Tales from the Infinatum: Gunn

The harsh light of day poured through the open doors of what once might have been a reputable establishment. The few conscious patrons inside squinted from the brightness. Some vocalized their displeasure, mostly with slurs or simple growls.

When the doors closed, a well-dressed, young man stood for a moment, regarding the dive he had entered. He looked and smelled like money and perfection. Handsome face, neatly combed dark brown, almost black, hair. He may have had a silver spoon in his mouth, but it was chewed, bent and stained. He was no push-over. The fact he walked into such a place was evidence of that. He looked around the dark, dank environs with a deep-seated loathing. Not for what this place was, but for what it hid. The animal he has spent millions of dollars looking for was in here.

The Handsome man walked towards the bar, keeping his eyes and wits about him. He stepped up to the bar and flashed a wad of cash. It drew the bartender over, and garnered attention from the low-lives.

The Bartender, either a former biker or long-term resident of some of the more serious prisons eyed the new-comer up. A smirk played on his lips and evil thoughts were in his eyes. “What can I do for you, sir?” The Bartender asked. Snickers came from a few of the regulars within earshot.

Handsome pulled out a picture from his suit and placed it down on the bar, facing up. “I heard he comes here.”

The Bartender glanced at the picture, opened his mouth to speak, but stopped. His dark machinations for Handsome’s demise were stopped cold as he slowly lowered his head to get a good look again at the picture. It was old, black and white, reminded him of a mug shot, save for what looked like a partial stamp covering one corner. It looked official, United States Government official.

“You a Fed?” the Bartender asked.

The others in the bar stirred. Instead of plotting to scavenge Handsome’s remains, they returned to their private miseries.

“Sure.” Handsome replied. “You seen this guy? He’ll look older now.”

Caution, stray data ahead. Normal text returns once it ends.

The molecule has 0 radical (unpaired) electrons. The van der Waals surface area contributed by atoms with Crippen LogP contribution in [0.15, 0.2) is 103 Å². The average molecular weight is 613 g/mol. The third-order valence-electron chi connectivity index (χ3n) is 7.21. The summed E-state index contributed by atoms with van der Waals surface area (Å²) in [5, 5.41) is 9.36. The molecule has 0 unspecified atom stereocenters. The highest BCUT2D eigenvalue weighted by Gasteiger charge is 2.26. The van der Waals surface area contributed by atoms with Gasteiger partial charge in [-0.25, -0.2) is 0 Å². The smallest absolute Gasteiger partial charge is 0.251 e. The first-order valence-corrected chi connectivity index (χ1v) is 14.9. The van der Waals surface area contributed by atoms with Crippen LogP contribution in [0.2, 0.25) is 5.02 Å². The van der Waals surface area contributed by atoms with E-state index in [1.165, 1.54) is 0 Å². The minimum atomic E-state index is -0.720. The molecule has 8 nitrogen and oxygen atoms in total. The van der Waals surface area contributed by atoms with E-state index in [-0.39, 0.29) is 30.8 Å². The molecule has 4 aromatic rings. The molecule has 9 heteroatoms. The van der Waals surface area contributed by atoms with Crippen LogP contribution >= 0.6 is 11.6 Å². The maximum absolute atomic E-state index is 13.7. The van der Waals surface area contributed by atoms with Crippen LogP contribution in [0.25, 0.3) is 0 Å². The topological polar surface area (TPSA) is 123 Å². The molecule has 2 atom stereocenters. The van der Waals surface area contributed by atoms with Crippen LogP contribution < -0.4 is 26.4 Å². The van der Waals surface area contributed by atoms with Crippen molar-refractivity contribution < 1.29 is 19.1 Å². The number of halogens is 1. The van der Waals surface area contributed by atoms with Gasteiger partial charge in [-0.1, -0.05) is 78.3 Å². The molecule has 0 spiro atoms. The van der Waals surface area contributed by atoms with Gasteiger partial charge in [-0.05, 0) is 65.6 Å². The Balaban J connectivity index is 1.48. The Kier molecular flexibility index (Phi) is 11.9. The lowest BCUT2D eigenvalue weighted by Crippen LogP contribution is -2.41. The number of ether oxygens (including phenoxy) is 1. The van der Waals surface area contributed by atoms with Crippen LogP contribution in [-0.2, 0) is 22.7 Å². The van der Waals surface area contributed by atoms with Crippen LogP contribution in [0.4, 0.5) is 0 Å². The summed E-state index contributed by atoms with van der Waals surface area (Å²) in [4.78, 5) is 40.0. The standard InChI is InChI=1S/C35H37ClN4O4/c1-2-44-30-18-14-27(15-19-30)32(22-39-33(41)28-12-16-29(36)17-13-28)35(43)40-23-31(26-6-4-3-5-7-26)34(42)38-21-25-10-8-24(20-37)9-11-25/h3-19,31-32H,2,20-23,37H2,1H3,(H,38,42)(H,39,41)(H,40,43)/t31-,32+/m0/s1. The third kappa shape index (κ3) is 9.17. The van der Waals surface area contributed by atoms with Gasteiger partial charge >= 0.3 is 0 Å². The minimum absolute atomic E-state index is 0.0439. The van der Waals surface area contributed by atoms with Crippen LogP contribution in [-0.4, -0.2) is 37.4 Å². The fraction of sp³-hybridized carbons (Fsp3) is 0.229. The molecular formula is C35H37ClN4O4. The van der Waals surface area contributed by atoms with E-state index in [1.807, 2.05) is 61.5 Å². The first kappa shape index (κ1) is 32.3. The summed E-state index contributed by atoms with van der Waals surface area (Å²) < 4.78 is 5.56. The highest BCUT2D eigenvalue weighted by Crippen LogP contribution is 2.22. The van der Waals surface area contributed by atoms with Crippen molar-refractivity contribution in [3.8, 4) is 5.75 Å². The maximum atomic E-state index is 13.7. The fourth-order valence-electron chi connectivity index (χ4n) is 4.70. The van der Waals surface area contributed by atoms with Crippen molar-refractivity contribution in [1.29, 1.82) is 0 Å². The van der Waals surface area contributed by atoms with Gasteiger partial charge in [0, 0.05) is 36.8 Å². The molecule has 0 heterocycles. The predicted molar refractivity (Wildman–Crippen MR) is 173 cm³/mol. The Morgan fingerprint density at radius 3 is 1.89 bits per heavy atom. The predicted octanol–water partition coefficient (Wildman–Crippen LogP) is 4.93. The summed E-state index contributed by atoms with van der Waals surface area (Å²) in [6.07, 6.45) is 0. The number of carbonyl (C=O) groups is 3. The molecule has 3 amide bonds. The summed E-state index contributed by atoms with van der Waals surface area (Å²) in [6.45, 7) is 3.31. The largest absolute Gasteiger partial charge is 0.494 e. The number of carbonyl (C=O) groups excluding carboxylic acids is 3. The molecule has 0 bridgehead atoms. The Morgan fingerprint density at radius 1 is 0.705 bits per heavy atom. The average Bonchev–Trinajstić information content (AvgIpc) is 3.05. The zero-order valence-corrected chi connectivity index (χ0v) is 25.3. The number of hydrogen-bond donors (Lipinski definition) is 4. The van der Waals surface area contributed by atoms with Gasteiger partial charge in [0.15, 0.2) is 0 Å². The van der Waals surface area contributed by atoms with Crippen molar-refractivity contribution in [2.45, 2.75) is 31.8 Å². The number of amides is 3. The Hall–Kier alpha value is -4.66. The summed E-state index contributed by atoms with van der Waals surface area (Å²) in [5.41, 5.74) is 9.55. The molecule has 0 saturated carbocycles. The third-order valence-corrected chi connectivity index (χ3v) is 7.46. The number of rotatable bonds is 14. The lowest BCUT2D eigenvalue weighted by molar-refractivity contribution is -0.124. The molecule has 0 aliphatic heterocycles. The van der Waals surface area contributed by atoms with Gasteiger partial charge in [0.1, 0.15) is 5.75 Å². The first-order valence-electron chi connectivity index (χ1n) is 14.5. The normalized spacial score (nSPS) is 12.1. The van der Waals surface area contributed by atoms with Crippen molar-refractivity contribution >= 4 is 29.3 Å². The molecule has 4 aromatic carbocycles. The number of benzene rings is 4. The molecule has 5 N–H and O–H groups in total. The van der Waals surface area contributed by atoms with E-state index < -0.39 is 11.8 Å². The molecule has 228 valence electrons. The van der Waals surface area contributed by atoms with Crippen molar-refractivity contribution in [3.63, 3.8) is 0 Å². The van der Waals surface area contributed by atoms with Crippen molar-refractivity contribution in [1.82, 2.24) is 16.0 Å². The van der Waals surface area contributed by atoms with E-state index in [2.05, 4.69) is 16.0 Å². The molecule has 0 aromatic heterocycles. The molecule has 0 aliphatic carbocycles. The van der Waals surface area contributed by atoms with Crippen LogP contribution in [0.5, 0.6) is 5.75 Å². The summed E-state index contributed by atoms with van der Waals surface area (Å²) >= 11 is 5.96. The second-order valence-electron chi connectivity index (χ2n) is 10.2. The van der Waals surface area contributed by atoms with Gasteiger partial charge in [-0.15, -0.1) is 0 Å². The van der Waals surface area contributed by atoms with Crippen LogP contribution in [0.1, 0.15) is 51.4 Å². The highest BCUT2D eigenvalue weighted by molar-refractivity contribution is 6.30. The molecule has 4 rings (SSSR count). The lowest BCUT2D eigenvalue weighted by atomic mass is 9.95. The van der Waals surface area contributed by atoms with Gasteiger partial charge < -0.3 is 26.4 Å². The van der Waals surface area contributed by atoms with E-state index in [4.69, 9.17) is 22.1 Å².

The Bartender cocked an eyebrow in puzzlement. He turned away from Handsome. “Nope. Never seen him.”

Handsome tossed the wad of cash on the bar. The heavy thump of it drew the Bartender back. He looked at the money, it was enough to pay off the bills, the loan sharks, as well as spend a few nights in Atlantic City.

The Bartender rubbed the bar down with his rag, and scooped up the money. He looked up at Handsome, then glanced at the far corner, near the jukebox, then back at Handsome.

Handsome nodded to the Bartender and walked over to the jukebox.

The Bartender pocketed the wad of cash as fear crept up into stomach. His left hand reached under the bar and touched a double-barreled shotgun as a reminder, just in case things went to hell.

Handsome walked over to the jukebox. The front window, the lights, were all smashed. Dust and broken glass covered songs that were popular decades earlier. Beside the jukebox, a carved upon table sat partially in shadows. It was hard to tell there was man sitting in the corner. Only a dark form could be seen. Handsome half expected him to vanish like a ghost. Perhaps his vendetta had affected his mind. But the man he sought was there. This time, he was real. The evidence was a nearly-full bottle of tequila, resting just in the light, on the table. A fat worm laid at the bottom of the bottle.

“I’ve been looking for you all my life Mr. Gunn.” Handsome said. He felt his body boil with adrenaline and rage. He never felt so righteous and confident. For years, he feared what would happen this day. But now that it was here, he was never been more ready.

“Too bad you found me.” Gunn replied. His hand rose from the shadows and grabbed the bottle of tequila. The top of the bottle disappeared into the darkness as he took a long drink. The liquid and the worm at the bottom slipped down and disappeared. Handsome heard the harsh liquid being gulped down. When he set the bottle back down, it was empty.

Handsome was impressed. Having been around hard drinkers, albeit rich ones, someone downing a bottle of tequila, worm included, was a feat. He also thought it would give him an edge in what was to come.

Outside somewhere, police sirens wailed.

“No, it’s too bad you were found.” Handsome answered, as he pulled a gun from his suit and aimed it into the shadows.

“Really.”

“Hands on the table, in the light. Now!” Handsome barked.

Gunn placed both hands on either side of the empty tequila bottle.

“Now what.” Gunn asked. “You gonna gun me down?”

“Yes.” Handsome said, relishing the moment.

“So, how come I’m still breathing?”

“What?”

“You came here to kill me, right? Well, pull the trigger already and get it over with.”

Handsome’s finger touched the trigger of his gun, but he didn’t pull it. He wasn’t sure if it was fear or something else. He decided it was something else. “I want to see your face. I want to see the face of the man who gunned down my father.”